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Re: reading an empty directory after reboot is very slow

David Wright wrote:
> Quoting Kushal Kumaran:
> > Bob Proulx writes:
> > > If a directory became full it was easy to extend it
> > > by writing the array longer.  But if an early entry in the array was
> > > deleted the system would zero it out rather than move each and every
> > > entry in the file system down a slot.  (I always wondered why they
> > > didn't simply take the *last* entry and move it down to the deleted
> > > entry and simply keep the array always compacted.  I wonder.  But they
> > > didn't do it that way.)
> I think the reason for this is that the entries have different lengths
> corresponding to the filenamelength, so you'd have to search for a slot
> small enough. Were this slot not the last entry, then keep repeating...
> I think I can see a pathological end-case here.

But for many years filename slots in directories were of fixed sizes
and yet they still did not move entries around.  They just renamed
them in place.  There wouldn't have been a pathological case in the
old fixed length slots.  I have forgotten how the longer BSD namestyle
slots work.  It might be pathological there.  But those came later.
However that might contribute weight into why it isn't typically done.

> Once you have trees, I'm out of my depth. But I read that trees have
> to be balanced, which may mean a whole new set of algorithms for
> pruning them.

I have worked extensively with trees in memory.  Not so much with
B-trees on disk.  But in both cases there is a big difference between
insertion and deletion.  I should go back and refresh my memory on the
code but I am going to take a risk and just blurt this out anyway.
Rebalancing trees after insertion is always a relatively localized
operation.  AVL trees do it by brute force and there are various
techniques such as 2-3-4 trees and Red-Black that are clever
alternative models.  Basically you prevent the tree from being
pathologically unbalanced and can then always tolerate a little
imbalance so the rotations needed are smaller.

Rebalancing trees after deletion on the other hand is completely
different from rebalancing after insertion.  A deletion may cause a
large rebalancing of a large portion of the tree.  In memory it
probably won't ever get really bad.  Also deletions tend to be less
frequent than insertions for a program using an in memory data
structure.  But for a large B-tree on disk (which I haven't
implemented myself yet) I could imagine it requiring a significant
number of disk operations.  For a directory the number of deletions is
on average the same as insertions.  Deletions are just as common as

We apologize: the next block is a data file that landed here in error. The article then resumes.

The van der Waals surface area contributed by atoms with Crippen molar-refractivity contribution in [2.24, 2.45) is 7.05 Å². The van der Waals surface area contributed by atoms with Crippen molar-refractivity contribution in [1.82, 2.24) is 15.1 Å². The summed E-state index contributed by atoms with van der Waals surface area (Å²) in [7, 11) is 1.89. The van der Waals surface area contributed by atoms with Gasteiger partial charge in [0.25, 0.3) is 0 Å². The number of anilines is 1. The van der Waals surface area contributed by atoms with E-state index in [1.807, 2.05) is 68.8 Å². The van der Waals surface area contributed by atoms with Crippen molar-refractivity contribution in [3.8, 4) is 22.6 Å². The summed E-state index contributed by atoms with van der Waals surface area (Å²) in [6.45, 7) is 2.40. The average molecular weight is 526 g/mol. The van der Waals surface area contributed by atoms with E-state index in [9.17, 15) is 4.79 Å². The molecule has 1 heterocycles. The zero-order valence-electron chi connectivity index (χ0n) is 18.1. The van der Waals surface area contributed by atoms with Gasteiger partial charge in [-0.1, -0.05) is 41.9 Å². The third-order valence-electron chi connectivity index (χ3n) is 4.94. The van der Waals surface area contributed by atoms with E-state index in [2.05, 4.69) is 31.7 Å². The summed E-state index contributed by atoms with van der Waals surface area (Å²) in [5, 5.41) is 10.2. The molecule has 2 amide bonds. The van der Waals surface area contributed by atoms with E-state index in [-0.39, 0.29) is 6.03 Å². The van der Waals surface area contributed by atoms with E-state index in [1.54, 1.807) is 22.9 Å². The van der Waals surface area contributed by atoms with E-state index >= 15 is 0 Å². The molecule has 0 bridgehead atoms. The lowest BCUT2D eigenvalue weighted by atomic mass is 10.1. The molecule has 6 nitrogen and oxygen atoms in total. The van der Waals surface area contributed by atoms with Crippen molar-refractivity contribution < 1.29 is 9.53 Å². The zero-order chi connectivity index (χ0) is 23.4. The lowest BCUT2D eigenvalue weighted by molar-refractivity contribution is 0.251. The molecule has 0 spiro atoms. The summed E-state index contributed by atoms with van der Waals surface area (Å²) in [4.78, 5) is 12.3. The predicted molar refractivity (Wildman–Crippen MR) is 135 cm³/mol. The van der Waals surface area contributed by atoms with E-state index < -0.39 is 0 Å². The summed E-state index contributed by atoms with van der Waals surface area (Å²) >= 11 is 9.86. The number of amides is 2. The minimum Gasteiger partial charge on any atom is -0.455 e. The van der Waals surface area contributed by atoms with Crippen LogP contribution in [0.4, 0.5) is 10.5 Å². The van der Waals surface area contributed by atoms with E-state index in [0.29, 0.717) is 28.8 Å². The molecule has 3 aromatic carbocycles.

insertions.  Marking them empty is likely a significant savings.  It
is only the "industrial strength" file systems such as xfs (and
probably jfs and others) that go the extra code to clean up and
actually delete the entries.

> which may mean a whole new set of algorithms for pruning them.

I wanted to emphasize this.  Yes.  Insertion is easier than deletion.
Deletion requires a significant amount of additional code to handle
properly.  In text books deletion is often left as an exercise to the
reader.  Why?  Because its much harder and less often required.  The
author won't have wanted to delve that deeply into that case.

And as additional commentary when it is in memory for a program if
there is a bug in deletion you can restart the program.  When it is a
file system structure then you would probably lose file data and
require an extensive fsck to repair.  That is much more painful.  I
don't fault file system authors for not implementing deletion to the
same level since it is riskier during development until you get to
that "bug free state".  (Does any software ever truly get there?)

> > Moving entries around breaks ongoing readdir operations.  If a readdir
> > has gone past the file being removed, and you moved the last entry
> > there, the entry being moved would be missed, despite *it* not being the
> > entry added or removed.

I think Kushal is exactly correct.  I had wondered about it but after
the above reasoning I think that completely explains it.  Thank you
Kushal for this rationale.

> I don't think this matters. There's no guarantee that another process
> isn't writing to that directory while you are working your way along
> the entries.

True.  If this is part of a process and becomes a critical section
then the entire process should semaphore access to it.  A typical Unix
way would be to write a daemon to access it and all other processes go
through that daemon which has the same effect of a semaphore simply
because there is now only one process accessing the resource.  This is
effectively the way databases operate.

> This whole discussion touches on one of the facts of life: people
> generally design things for extending, not for contracting. Ability to
> extend a design is an important criterion in its success. In the field
> of computers this is often coupled with backwards compatibility, so you
> can keep the old design going.

Agreed.  I think this comment is very insightful.

Thanks for all of the awesome test cases and data.  Really good stuff!


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